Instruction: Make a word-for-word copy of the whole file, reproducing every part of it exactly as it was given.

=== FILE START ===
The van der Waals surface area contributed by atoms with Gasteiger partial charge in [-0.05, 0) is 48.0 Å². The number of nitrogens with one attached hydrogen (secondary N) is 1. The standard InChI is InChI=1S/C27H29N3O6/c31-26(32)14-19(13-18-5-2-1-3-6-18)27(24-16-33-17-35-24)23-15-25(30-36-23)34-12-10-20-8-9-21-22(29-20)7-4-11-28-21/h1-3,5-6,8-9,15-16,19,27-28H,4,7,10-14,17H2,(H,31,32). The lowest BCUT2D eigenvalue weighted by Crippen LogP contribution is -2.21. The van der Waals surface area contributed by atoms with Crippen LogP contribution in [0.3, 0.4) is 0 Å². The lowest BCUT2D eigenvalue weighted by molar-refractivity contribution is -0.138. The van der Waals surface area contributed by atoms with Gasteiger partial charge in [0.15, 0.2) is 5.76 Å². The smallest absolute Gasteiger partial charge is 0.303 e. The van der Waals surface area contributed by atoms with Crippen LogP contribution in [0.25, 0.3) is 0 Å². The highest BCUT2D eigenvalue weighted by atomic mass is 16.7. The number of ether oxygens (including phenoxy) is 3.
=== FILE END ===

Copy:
The van der Waals surface area contributed by atoms with Gasteiger partial charge in [-0.05, 0) is 48.0 Å². The number of nitrogens with one attached hydrogen (secondary N) is 1. The standard InChI is InChI=1S/C27H29N3O6/c31-26(32)14-19(13-18-5-2-1-3-6-18)27(24-16-33-17-35-24)23-15-25(30-36-23)34-12-10-20-8-9-21-22(29-20)7-4-11-28-21/h1-3,5-6,8-9,15-16,19,27-28H,4,7,10-14,17H2,(H,31,32). The lowest BCUT2D eigenvalue weighted by Crippen LogP contribution is -2.21. The van der Waals surface area contributed by atoms with Crippen LogP contribution in [0.3, 0.4) is 0 Å². The lowest BCUT2D eigenvalue weighted by molar-refractivity contribution is -0.138. The van der Waals surface area contributed by atoms with Gasteiger partial charge in [0.15, 0.2) is 5.76 Å². The smallest absolute Gasteiger partial charge is 0.303 e. The van der Waals surface area contributed by atoms with Crippen LogP contribution in [0.25, 0.3) is 0 Å². The highest BCUT2D eigenvalue weighted by atomic mass is 16.7. The number of ether oxygens (including phenoxy) is 3.